One person was rescued and another died Thursday in icy, rushing water near Oakhurst after they fell into a swift-moving creek.
The victim rescued, a 33-year-old woman, was described as “extremely hypothermic and unable to walk” after spending more than two hours in the water but otherwise had no apparent serious injuries. She was taken by helicopter to Community Regional Medical Center in Fresno and was expected to recover.
A man with her, believed to be her husband, went into the water to attempt a rescue after she fell down a 10-foot waterfall, Emergency Medical Services officials said. He also became trapped and was declared dead about 2:45 p.m., shortly after rescuers removed the woman from the water, officials said.
A rescue operation began at 11:30 a.m. Thursday for the two people who slipped into Nelder Creek in Madera County. The two, both in their 30s, are from the Merced area, authorities said. They were initially reported to be conscious but unable to get out of the creek, which is near Hidden Falls Road.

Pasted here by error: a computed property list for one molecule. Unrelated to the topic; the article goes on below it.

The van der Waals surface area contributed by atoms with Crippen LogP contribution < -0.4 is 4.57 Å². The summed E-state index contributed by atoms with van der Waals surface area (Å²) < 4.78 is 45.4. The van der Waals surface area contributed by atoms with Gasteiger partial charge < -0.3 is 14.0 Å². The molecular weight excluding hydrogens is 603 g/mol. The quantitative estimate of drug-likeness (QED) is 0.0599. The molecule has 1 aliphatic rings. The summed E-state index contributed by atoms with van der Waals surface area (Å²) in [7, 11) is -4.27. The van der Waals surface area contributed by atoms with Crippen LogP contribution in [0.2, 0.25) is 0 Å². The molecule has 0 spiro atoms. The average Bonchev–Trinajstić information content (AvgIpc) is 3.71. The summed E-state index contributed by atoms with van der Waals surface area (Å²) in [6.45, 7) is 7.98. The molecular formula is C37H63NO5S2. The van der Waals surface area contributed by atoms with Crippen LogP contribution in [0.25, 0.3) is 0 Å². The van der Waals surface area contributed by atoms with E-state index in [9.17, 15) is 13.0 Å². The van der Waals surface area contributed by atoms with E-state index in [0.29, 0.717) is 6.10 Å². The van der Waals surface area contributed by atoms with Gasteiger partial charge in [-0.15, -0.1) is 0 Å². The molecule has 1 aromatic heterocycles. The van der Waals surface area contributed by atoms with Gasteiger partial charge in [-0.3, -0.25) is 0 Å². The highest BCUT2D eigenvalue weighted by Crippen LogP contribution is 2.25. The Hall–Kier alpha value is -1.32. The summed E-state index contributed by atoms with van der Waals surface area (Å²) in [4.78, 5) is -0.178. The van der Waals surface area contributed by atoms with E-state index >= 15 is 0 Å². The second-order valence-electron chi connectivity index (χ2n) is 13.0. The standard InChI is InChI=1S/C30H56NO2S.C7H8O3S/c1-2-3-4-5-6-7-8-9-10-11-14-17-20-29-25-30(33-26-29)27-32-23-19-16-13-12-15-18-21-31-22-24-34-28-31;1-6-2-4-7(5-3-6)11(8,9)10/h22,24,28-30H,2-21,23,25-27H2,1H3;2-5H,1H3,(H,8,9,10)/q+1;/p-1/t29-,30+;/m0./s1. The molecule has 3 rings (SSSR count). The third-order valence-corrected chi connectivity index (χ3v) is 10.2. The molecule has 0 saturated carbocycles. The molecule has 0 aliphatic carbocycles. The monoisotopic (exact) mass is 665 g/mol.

The woman reportedly fell down an embankment into Nelder Creek near Gamegan Way and River Falls Road north of Oakhurst and south of the Bass Lake turnoff. Madera County Search and Rescue responded, as did other public safety agencies.
A man and woman were trapped under a waterfall where the Nelder and Lewis creeks meet to form the Fresno River.
Frank Simonis, who lives near the rescue scene, said the two victims were in extremely cold water under the falls where Nelder and Lewis creeks meet and form the Fresno River. Two children were with the man and woman. The children were not injured.
Simonis, a retired paramedic and former reserve deputy, said the victims were in a crevice under the falls.
A Fresno County sheriff’s helicopter was called to the scene but was initially unable to use a long-line cable to make the rescue because of the difficult angle in reaching the victims.
Simonis described the rescue as “an extremely complicated operation.”
Sandbags were used to divert and reduce the amount of water going over the falls to improve conditions for the victims and rescuers, he said.
Both victims, he said, are not English speakers. The water is extremely cold and both victims likely began suffering from hypothermia within minutes of falling into the water, Simonis said